It’s no secret to anyone who has read some of my reviews on Ave Noctum that I have a bit of a dislike of “Disney-style” ballads within the Symphonic/Melodic Metal genre…so why on earth did I volunteer to review an album of “Cinematic Symphonic Metal”? I mean, it doesn’t take a genius to guess what’s in store does it? But Dark Sarah have much more to offer. This project led by ex-Amberian Dawn vocalist Heidi Parviainen has already attracted plenty of big guest names onto Dark Sarah’s previous 2 releases – Manuela Kraller (ex Xandria), Inga Scharf (Van Canto), Tony Kakko (Sonata Arctica), Manuela Kraller (ex Xandria), Charlotte Wessels (Delain) and JP Leppäluoto (Charon, Northern Kings) – not bad eh? Well, this 3rd episode in the trilogy is no exception – JP reprises his roll (now as an official band member) along with Zuberoa Aznarez (Diabulus In Musica), Marco Hietala (Nightwish) and Netta Skog (ex. Ensiferum). These people don’t lend their abilities to any old dross, so it’s time for me to take off my cynical hat (slightly shabby and rather worn looking that it is…) and momentarily join Dark Sarah on her journey.
Sarah and Dark Sarah are two parts of the psyche of the story’s focal character (think Spock and Evil Spock but rather than a beard to distinguish between them, it’s heavier eye make-up) and this is the third part of her adventures which, quite preposterously, have had to be crowd-funded to enable recording. What unfurls before the listener is a treat if you like a well performed, expertly executed musical story with plenty of influences and facets. Using Trans Siberian Orchestra as a starting point, sprinkle in some latter-day Therion around a Hard Rock, Melodic Metal and Symphonic Metal concoction and you end up with something that is at times wonderful, sometimes a hint overly commercial, but mostly utterly enthralling and enjoyable.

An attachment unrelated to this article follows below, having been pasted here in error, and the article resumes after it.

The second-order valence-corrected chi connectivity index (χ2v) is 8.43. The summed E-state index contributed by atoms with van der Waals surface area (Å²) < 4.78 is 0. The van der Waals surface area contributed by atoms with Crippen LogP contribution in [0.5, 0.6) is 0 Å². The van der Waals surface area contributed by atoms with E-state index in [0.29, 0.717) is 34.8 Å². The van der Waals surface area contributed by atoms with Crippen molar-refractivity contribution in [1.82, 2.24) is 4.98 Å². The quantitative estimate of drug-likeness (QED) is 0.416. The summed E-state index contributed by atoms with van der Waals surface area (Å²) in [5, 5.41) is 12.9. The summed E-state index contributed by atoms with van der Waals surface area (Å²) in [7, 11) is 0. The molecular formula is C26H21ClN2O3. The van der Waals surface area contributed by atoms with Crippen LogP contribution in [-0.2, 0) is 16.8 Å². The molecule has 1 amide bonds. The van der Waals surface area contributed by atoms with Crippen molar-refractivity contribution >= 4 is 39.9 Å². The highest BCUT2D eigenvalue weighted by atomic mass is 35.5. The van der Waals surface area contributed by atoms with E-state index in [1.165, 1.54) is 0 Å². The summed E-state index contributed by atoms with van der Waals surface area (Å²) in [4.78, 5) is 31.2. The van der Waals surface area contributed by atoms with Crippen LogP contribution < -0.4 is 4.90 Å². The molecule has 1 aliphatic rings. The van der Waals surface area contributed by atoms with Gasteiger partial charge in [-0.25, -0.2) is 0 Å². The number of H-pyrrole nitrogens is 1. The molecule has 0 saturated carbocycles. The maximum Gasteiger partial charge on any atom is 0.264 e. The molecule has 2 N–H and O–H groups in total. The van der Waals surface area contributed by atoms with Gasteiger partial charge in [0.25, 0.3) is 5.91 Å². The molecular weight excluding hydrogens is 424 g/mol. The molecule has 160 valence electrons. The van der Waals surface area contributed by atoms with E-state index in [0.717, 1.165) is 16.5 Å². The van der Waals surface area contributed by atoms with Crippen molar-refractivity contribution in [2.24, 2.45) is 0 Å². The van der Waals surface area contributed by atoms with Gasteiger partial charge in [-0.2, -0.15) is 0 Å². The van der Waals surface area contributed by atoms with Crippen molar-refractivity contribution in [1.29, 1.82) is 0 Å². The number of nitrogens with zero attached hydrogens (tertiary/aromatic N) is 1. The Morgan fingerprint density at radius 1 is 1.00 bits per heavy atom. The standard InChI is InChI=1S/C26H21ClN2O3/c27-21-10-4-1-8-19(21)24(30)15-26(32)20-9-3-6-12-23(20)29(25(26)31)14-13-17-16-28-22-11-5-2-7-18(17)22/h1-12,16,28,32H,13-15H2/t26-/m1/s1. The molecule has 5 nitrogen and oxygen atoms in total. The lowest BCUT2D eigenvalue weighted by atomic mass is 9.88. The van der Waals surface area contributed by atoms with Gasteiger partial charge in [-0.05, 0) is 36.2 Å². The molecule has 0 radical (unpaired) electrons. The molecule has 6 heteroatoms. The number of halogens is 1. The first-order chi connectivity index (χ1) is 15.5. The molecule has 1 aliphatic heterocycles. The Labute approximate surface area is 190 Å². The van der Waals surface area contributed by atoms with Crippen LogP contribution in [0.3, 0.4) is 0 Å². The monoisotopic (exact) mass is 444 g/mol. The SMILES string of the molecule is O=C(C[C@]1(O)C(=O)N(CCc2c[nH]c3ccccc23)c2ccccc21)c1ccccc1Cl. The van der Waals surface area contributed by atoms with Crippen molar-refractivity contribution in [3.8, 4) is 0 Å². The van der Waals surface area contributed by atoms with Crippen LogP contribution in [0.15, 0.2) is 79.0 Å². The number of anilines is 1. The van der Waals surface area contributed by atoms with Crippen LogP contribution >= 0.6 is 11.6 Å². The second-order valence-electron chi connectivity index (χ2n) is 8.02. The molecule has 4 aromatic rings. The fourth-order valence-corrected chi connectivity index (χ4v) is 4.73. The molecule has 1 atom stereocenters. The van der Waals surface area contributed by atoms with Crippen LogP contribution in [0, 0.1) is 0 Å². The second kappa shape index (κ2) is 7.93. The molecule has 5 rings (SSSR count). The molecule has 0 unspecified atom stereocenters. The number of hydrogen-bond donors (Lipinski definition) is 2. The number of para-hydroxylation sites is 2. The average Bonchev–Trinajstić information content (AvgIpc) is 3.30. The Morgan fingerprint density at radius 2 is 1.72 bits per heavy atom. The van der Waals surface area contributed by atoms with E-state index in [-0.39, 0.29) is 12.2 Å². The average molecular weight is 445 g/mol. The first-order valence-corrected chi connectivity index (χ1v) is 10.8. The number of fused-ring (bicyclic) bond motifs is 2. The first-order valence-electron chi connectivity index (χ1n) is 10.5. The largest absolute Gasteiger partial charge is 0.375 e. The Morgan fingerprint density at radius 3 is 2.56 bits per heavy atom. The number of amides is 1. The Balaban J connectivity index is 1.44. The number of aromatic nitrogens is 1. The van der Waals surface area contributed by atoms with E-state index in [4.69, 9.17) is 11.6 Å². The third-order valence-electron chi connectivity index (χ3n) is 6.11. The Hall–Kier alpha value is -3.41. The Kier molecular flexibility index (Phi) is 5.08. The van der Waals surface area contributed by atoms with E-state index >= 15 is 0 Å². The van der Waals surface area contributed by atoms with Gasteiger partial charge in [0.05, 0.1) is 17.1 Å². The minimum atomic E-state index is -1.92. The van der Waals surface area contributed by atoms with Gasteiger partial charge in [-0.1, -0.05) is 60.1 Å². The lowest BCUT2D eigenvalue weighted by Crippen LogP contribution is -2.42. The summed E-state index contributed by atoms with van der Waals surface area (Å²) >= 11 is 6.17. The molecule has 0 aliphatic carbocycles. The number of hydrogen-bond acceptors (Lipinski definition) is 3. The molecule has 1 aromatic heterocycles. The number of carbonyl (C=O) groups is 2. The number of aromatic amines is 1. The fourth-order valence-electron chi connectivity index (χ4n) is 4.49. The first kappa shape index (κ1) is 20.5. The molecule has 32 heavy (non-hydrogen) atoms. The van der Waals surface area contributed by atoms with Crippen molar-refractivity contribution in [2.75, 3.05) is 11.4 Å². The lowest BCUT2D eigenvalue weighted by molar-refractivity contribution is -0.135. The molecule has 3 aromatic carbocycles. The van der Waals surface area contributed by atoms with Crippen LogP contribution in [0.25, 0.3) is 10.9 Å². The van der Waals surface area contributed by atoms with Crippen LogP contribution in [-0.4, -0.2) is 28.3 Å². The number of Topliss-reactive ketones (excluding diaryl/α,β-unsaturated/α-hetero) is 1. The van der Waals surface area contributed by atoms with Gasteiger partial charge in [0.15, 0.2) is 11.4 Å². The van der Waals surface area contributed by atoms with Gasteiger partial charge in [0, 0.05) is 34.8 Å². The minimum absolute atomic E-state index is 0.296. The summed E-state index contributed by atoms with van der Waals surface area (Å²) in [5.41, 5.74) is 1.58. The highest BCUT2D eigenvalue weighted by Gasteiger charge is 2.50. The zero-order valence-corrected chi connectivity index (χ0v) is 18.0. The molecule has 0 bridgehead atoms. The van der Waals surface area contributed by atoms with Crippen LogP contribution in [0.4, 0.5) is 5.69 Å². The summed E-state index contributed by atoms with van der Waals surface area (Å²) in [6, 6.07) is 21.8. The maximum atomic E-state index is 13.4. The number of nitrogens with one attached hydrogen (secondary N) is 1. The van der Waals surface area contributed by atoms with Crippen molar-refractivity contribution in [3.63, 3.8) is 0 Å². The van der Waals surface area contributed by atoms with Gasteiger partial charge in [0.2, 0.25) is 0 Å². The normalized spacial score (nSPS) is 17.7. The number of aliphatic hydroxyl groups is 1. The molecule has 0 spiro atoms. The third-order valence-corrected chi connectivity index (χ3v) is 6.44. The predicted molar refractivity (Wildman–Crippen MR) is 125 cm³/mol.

Heidi is fabulous throughout and J.P. Sounds in his absolute element, free of the gothic vocal restraints of the fantastic Charon and able to display the parts of his voice that his Northern Kings colleagues would have snatched from him for themselves, it’s great to hear him as the perfect match for Heidi’s soaring vocal performance. There’s swooping melodies, lilting orchestration and powerful rhythm-work speckled throughout the album as and when required (as well as a few quirky moments like the jaunty opening to “I Once Had Wings” for instance, before it effortlessly evolves into pseudo-Savatage epic-ness). The guests fit perfectly into their roles as previous incumbents also did, with Zeberoa sparkling and the almost type-cast Marco as White Beard shining through on “The Gods Speak”.
It would be so easy to dismiss this thoughtful, professional album as mere whimsy in a cut-throat Metal world full of cynicism, angst, violence and bitterness, which is obviously what all the major record labels seem to have done (shame on them!). But when you really listen to it, let it in and be in an open-minded, responsive frame of mind when you do it is very rewarding. OK, sometimes the melodies and narration might open themselves to a little gentle derision and ridicule when it displays it’s more cinematic moments (“Wish” will probably be a step too far for many…including me…), but overall the intricate compositions and statuesque performances have a majesty and supreme charm that bring a smile to your face and a glow to your heart. And I absolutely refuse to spoil the ending of the trilogy for those who have been following it from the start!
(8/10 Andy Barker)